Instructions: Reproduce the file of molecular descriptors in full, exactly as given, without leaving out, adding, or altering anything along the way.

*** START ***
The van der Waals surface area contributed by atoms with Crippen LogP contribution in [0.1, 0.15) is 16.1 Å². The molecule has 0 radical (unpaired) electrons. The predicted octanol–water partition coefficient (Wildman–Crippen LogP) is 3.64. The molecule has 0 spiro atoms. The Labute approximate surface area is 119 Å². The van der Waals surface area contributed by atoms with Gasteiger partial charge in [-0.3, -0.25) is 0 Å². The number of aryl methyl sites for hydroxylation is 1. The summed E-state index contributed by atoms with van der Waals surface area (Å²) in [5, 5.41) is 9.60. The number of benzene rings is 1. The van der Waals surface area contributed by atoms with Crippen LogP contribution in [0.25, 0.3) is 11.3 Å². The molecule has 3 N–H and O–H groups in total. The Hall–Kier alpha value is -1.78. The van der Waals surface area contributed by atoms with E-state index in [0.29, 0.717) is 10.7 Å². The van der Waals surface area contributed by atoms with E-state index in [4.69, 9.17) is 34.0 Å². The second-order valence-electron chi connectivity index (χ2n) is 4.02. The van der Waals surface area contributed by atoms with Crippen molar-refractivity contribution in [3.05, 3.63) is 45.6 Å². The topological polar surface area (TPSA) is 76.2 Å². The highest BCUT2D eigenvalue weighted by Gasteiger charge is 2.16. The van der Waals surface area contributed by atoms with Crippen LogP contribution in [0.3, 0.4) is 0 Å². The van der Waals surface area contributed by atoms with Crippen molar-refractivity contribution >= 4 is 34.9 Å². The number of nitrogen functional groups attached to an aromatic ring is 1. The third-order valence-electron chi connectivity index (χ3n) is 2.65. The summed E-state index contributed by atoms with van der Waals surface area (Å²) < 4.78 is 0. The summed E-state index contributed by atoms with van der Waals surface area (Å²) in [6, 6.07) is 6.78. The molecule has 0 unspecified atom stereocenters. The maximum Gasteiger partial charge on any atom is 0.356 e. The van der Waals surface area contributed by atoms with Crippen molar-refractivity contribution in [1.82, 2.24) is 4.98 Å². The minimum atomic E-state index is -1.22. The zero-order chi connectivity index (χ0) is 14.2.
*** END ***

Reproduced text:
The van der Waals surface area contributed by atoms with Crippen LogP contribution in [0.1, 0.15) is 16.1 Å². The molecule has 0 radical (unpaired) electrons. The predicted octanol–water partition coefficient (Wildman–Crippen LogP) is 3.64. The molecule has 0 spiro atoms. The Labute approximate surface area is 119 Å². The van der Waals surface area contributed by atoms with Gasteiger partial charge in [-0.3, -0.25) is 0 Å². The number of aryl methyl sites for hydroxylation is 1. The summed E-state index contributed by atoms with van der Waals surface area (Å²) in [5, 5.41) is 9.60. The number of benzene rings is 1. The van der Waals surface area contributed by atoms with Crippen LogP contribution in [0.25, 0.3) is 11.3 Å². The molecule has 3 N–H and O–H groups in total. The Hall–Kier alpha value is -1.78. The van der Waals surface area contributed by atoms with E-state index in [0.29, 0.717) is 10.7 Å². The van der Waals surface area contributed by atoms with E-state index in [4.69, 9.17) is 34.0 Å². The second-order valence-electron chi connectivity index (χ2n) is 4.02. The van der Waals surface area contributed by atoms with Crippen molar-refractivity contribution in [3.05, 3.63) is 45.6 Å². The topological polar surface area (TPSA) is 76.2 Å². The highest BCUT2D eigenvalue weighted by Gasteiger charge is 2.16. The van der Waals surface area contributed by atoms with Crippen LogP contribution in [0.3, 0.4) is 0 Å². The van der Waals surface area contributed by atoms with Crippen molar-refractivity contribution >= 4 is 34.9 Å². The number of nitrogen functional groups attached to an aromatic ring is 1. The third-order valence-electron chi connectivity index (χ3n) is 2.65. The summed E-state index contributed by atoms with van der Waals surface area (Å²) < 4.78 is 0. The summed E-state index contributed by atoms with van der Waals surface area (Å²) in [6, 6.07) is 6.78. The molecule has 0 unspecified atom stereocenters. The maximum Gasteiger partial charge on any atom is 0.356 e. The van der Waals surface area contributed by atoms with Crippen molar-refractivity contribution in [1.82, 2.24) is 4.98 Å². The minimum atomic E-state index is -1.22. The zero-order chi connectivity index (χ0) is 14.2.